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Dialysis disequilibrium syndrome induced by neoplastic meningitis in a patient receiving maintenance hemodialysis

  • Yohei Tsuchida1,
  • Takuma Takata1,
  • Toshihiko Ikarashi2,
  • Noriaki Iino3Email author,
  • Junichiro J Kazama3 and
  • Ichiei Narita3
BMC Nephrology201314:255

Received: 13 September 2013

Accepted: 14 November 2013

Published: 18 November 2013



Dialysis disequilibrium syndrome is characterized by neurological symptoms resulting from cerebral edema, which occurs as a consequence of hemodialysis. Dialysis disequilibrium syndrome most often occurs in patients who have just started hemodialysis, during hemodialysis, or soon after hemodialysis; although it may also occur in patients who are under maintenance hemodialysis with pre-existing neurological disease.

Case presentation

A 70-year-old woman, who had been receiving maintenance hemodialysis for one year, was diagnosed with ovarian cancer by ascites cytological examination. Two years later, she reported severe headache and nausea during hemodialysis and was diagnosed with dialysis disequilibrium syndrome. Although brain images revealed mild hydrocephalus without any mass lesions, poorly differentiated adenocarcinoma cells were detected in her cerebrospinal fluid. These findings indicated that DDS was induced by neoplastic meningitis due to ovarian cancer metastasis.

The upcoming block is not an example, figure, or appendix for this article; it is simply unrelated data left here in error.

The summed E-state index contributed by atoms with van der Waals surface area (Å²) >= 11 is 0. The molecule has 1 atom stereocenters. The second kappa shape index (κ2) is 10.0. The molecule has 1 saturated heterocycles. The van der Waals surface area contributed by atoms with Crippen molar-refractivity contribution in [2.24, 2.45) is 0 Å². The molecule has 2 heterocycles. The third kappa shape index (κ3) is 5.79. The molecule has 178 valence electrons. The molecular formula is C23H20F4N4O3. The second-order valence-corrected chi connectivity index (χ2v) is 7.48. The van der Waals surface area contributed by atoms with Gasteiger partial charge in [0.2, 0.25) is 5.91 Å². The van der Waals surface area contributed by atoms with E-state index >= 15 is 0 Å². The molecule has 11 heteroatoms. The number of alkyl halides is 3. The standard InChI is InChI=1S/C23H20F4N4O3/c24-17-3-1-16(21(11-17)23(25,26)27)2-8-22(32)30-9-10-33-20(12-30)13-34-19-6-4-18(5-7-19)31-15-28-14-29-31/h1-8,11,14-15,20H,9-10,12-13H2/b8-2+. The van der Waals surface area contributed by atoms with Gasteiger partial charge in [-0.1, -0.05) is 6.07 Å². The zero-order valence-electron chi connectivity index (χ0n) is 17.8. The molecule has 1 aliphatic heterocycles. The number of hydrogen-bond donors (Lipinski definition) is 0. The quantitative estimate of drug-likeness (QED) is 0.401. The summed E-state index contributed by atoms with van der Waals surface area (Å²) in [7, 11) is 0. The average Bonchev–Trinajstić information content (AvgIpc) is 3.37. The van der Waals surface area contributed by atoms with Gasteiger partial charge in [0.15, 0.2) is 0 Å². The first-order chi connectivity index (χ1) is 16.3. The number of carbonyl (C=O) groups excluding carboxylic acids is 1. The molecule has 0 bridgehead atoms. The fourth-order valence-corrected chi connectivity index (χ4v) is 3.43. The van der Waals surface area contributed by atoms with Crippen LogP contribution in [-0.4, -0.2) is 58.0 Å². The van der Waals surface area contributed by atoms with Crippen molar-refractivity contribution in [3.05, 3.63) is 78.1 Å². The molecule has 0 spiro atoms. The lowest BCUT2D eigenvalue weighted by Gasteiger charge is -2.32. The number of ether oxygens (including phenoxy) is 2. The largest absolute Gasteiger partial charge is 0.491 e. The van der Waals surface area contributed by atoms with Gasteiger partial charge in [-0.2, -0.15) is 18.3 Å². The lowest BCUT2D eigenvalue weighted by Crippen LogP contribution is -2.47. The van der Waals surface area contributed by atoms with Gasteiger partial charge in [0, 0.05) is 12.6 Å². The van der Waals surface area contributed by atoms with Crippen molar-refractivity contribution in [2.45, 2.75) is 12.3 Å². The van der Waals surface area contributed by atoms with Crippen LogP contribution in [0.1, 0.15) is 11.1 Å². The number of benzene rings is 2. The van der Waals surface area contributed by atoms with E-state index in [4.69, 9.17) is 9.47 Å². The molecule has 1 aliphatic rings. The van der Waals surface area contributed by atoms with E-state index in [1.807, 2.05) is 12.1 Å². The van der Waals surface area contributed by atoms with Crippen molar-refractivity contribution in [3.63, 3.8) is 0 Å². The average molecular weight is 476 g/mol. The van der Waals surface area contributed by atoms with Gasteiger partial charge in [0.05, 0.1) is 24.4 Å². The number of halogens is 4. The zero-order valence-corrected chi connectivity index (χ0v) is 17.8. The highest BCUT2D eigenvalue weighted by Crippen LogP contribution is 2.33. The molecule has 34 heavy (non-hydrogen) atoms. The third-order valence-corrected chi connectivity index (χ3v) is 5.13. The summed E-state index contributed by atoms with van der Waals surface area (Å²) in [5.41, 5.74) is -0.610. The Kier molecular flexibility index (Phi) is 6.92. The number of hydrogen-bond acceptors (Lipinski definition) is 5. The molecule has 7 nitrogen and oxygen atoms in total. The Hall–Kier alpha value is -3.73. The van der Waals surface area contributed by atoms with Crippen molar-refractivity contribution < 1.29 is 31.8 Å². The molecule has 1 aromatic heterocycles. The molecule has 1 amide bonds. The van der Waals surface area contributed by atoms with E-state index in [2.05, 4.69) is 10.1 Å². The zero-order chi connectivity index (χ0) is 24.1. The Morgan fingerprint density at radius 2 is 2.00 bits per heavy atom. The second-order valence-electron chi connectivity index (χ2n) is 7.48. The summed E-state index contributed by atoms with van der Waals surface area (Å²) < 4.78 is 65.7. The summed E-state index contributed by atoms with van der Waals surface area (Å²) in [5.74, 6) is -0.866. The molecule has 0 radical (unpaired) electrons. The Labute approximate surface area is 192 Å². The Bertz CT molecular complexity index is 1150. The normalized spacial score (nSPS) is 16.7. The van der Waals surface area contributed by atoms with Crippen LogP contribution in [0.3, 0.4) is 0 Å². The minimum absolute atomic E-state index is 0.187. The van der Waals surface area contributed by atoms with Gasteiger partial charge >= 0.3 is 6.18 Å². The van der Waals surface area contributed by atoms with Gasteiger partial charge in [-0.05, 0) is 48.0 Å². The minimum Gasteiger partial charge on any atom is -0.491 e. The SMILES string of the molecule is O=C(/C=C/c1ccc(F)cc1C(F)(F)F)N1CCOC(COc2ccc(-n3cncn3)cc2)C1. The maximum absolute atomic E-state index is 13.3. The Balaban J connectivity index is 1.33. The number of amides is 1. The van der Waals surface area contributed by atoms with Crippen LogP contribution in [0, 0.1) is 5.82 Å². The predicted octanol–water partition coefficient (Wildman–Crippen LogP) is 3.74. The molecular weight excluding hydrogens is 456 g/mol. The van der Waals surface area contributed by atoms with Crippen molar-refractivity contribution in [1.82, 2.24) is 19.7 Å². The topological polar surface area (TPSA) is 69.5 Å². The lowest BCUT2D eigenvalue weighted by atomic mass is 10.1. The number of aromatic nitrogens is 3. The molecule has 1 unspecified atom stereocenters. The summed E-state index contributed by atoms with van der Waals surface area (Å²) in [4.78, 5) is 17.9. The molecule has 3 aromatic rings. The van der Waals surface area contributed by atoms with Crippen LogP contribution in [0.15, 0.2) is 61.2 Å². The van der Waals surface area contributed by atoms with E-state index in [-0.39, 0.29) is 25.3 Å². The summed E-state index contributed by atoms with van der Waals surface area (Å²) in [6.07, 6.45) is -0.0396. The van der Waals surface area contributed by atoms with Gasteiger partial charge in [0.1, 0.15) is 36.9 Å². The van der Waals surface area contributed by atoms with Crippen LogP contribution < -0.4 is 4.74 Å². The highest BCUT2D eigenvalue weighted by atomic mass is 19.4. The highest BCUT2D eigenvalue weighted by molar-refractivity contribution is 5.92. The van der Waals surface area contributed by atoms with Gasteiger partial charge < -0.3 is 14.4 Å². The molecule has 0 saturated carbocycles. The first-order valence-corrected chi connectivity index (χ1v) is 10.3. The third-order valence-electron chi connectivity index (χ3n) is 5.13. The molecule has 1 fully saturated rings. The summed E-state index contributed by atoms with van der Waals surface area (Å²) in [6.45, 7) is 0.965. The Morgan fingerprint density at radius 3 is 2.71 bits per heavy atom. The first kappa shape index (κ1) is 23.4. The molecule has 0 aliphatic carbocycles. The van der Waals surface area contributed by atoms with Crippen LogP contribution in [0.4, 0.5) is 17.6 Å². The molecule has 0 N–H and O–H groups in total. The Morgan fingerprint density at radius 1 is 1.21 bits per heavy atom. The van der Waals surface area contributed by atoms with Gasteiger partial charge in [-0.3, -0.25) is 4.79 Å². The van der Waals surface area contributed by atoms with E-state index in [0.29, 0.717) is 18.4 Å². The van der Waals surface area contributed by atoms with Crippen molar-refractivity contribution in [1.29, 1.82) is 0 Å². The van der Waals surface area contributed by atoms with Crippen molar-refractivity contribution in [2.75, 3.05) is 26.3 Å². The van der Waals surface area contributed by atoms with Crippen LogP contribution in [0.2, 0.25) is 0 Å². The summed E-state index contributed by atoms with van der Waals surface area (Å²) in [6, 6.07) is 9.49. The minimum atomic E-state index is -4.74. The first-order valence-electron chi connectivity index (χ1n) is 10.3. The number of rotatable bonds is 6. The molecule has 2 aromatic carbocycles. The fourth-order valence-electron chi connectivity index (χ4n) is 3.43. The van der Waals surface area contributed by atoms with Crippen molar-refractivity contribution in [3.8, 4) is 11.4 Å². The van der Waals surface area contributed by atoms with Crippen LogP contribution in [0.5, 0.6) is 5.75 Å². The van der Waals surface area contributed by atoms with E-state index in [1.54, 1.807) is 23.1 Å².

Neoplastic meningitis should be considered and excluded in hemodialysis patients with dialysis disequilibrium syndrome and malignancy by cytological examination of the cerebrospinal fluid even if cerebral imaging shows no obvious lesions. This is the first reported case of dialysis disequilibrium syndrome induced by neoplastic meningitis in a patient receiving maintenance hemodialysis.


Dialysis disequilibrium syndromeHemodialysisNeoplastic meningitis


Dialysis disequilibrium syndrome (DDS), first described by Kennedy et al. in 1962 [1], is characterized by neurological symptoms resulting from cerebral edema, which occurs as a consequence of hemodialysis [2]. DDS most often occurs in patients who have just started hemodialysis, during hemodialysis, or soon after hemodialysis; although it may also occur in patients who are under maintenance hemodialysis with pre-existing neurological disease [35].

Neoplastic meningitis (NM) is caused by dissemination of malignant cells to the leptomeninges and subarachnoid space. NM occurs in 4-15% of all patients with solid tumors and presents with variable neurological manifestations. NM deriving from tumors that were previously rarely associated with NM, such as prostate cancer, ovarian cancer, gastric cancer, cervical cancer, and endometrial cancer, appear to be increasing [6].

Aggressive treatment including surgical resection, irradiation, local intrathecal or systemic chemotherapy is not improved patient’s survival. The median survival time for patients with NM is within the range of 2-6 months [7].

Here, we report a case of DDS induced by NM in a patient receiving maintenance hemodialysis.

Case presentation

A 72-year-old woman was admitted to hospital reporting dizziness and gait disturbance. She had been under maintenance hemodialysis for three years because of advanced diabetic nephropathy. At 70 years of age, she was diagnosed with stage IIIc ovarian cancer with carcinomatous peritonitis. Poorly differentiated adenocarcinoma cells were detected in the ascites. She received a simple total hysterectomy and bilateral oophorectomy after nine cycles of chemotherapy with paclitaxel and carboplatin, followed by an additional six cycles of chemotherapy.